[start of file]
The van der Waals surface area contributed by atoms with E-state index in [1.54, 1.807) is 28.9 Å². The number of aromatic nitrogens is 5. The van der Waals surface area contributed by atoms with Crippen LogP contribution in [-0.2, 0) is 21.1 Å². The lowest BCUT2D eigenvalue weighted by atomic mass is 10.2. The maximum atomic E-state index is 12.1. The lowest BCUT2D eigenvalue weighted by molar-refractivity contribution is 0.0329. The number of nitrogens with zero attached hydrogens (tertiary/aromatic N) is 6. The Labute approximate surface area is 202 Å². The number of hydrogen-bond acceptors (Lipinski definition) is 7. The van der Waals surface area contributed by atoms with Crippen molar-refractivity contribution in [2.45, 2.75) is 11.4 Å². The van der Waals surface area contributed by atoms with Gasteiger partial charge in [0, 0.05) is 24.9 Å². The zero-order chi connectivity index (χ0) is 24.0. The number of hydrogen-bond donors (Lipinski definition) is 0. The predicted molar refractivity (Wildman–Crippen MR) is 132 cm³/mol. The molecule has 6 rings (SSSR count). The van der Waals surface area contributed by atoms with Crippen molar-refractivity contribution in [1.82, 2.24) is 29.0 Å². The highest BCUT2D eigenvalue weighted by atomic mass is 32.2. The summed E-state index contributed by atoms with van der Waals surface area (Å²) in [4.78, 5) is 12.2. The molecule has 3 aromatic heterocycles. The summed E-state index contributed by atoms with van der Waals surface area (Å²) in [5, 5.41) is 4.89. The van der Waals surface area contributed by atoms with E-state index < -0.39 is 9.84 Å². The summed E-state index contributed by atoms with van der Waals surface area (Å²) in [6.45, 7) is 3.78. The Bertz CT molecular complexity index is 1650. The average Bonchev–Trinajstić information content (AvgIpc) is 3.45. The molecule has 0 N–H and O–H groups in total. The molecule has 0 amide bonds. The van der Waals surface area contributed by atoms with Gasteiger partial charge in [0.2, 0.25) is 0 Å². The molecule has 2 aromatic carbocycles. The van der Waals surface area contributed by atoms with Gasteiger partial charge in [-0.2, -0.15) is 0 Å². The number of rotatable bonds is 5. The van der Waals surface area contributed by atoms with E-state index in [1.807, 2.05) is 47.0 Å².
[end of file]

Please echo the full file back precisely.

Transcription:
The van der Waals surface area contributed by atoms with E-state index in [1.54, 1.807) is 28.9 Å². The number of aromatic nitrogens is 5. The van der Waals surface area contributed by atoms with Crippen LogP contribution in [-0.2, 0) is 21.1 Å². The lowest BCUT2D eigenvalue weighted by atomic mass is 10.2. The maximum atomic E-state index is 12.1. The lowest BCUT2D eigenvalue weighted by molar-refractivity contribution is 0.0329. The number of nitrogens with zero attached hydrogens (tertiary/aromatic N) is 6. The Labute approximate surface area is 202 Å². The number of hydrogen-bond acceptors (Lipinski definition) is 7. The van der Waals surface area contributed by atoms with Crippen molar-refractivity contribution in [2.45, 2.75) is 11.4 Å². The van der Waals surface area contributed by atoms with Gasteiger partial charge in [0, 0.05) is 24.9 Å². The zero-order chi connectivity index (χ0) is 24.0. The number of hydrogen-bond donors (Lipinski definition) is 0. The predicted molar refractivity (Wildman–Crippen MR) is 132 cm³/mol. The molecule has 6 rings (SSSR count). The van der Waals surface area contributed by atoms with Crippen molar-refractivity contribution in [1.82, 2.24) is 29.0 Å². The highest BCUT2D eigenvalue weighted by atomic mass is 32.2. The summed E-state index contributed by atoms with van der Waals surface area (Å²) in [4.78, 5) is 12.2. The molecule has 3 aromatic heterocycles. The summed E-state index contributed by atoms with van der Waals surface area (Å²) in [5, 5.41) is 4.89. The van der Waals surface area contributed by atoms with E-state index < -0.39 is 9.84 Å². The summed E-state index contributed by atoms with van der Waals surface area (Å²) in [6.45, 7) is 3.78. The Bertz CT molecular complexity index is 1650. The average Bonchev–Trinajstić information content (AvgIpc) is 3.45. The molecule has 0 N–H and O–H groups in total. The molecule has 0 amide bonds. The van der Waals surface area contributed by atoms with Gasteiger partial charge in [0.2, 0.25) is 0 Å². The molecule has 2 aromatic carbocycles. The van der Waals surface area contributed by atoms with Gasteiger partial charge in [-0.2, -0.15) is 0 Å². The number of rotatable bonds is 5. The van der Waals surface area contributed by atoms with E-state index in [1.807, 2.05) is 47.0 Å².